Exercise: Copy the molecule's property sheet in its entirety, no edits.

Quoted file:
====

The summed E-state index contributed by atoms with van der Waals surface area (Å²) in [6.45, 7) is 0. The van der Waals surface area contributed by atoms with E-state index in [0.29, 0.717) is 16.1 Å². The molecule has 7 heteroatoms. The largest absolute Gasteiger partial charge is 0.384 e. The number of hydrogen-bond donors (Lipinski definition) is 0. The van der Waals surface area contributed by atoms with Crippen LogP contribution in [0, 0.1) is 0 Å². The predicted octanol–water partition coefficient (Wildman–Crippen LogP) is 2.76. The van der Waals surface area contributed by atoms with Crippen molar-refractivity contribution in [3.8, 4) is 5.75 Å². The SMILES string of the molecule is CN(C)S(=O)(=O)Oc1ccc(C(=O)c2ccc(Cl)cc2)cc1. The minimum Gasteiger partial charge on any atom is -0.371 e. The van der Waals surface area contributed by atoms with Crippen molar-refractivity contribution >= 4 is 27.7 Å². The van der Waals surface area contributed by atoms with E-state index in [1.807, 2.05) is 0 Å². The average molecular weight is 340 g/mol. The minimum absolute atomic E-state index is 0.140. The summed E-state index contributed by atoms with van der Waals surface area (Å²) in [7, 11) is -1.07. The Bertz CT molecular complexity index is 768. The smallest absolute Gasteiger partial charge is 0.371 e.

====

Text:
The summed E-state index contributed by atoms with van der Waals surface area (Å²) in [6.45, 7) is 0. The van der Waals surface area contributed by atoms with E-state index in [0.29, 0.717) is 16.1 Å². The molecule has 7 heteroatoms. The largest absolute Gasteiger partial charge is 0.384 e. The number of hydrogen-bond donors (Lipinski definition) is 0. The van der Waals surface area contributed by atoms with Crippen LogP contribution in [0, 0.1) is 0 Å². The predicted octanol–water partition coefficient (Wildman–Crippen LogP) is 2.76. The van der Waals surface area contributed by atoms with Crippen molar-refractivity contribution in [3.8, 4) is 5.75 Å². The SMILES string of the molecule is CN(C)S(=O)(=O)Oc1ccc(C(=O)c2ccc(Cl)cc2)cc1. The minimum Gasteiger partial charge on any atom is -0.371 e. The van der Waals surface area contributed by atoms with Crippen molar-refractivity contribution >= 4 is 27.7 Å². The van der Waals surface area contributed by atoms with E-state index in [1.807, 2.05) is 0 Å². The average molecular weight is 340 g/mol. The minimum absolute atomic E-state index is 0.140. The summed E-state index contributed by atoms with van der Waals surface area (Å²) in [7, 11) is -1.07. The Bertz CT molecular complexity index is 768. The smallest absolute Gasteiger partial charge is 0.371 e.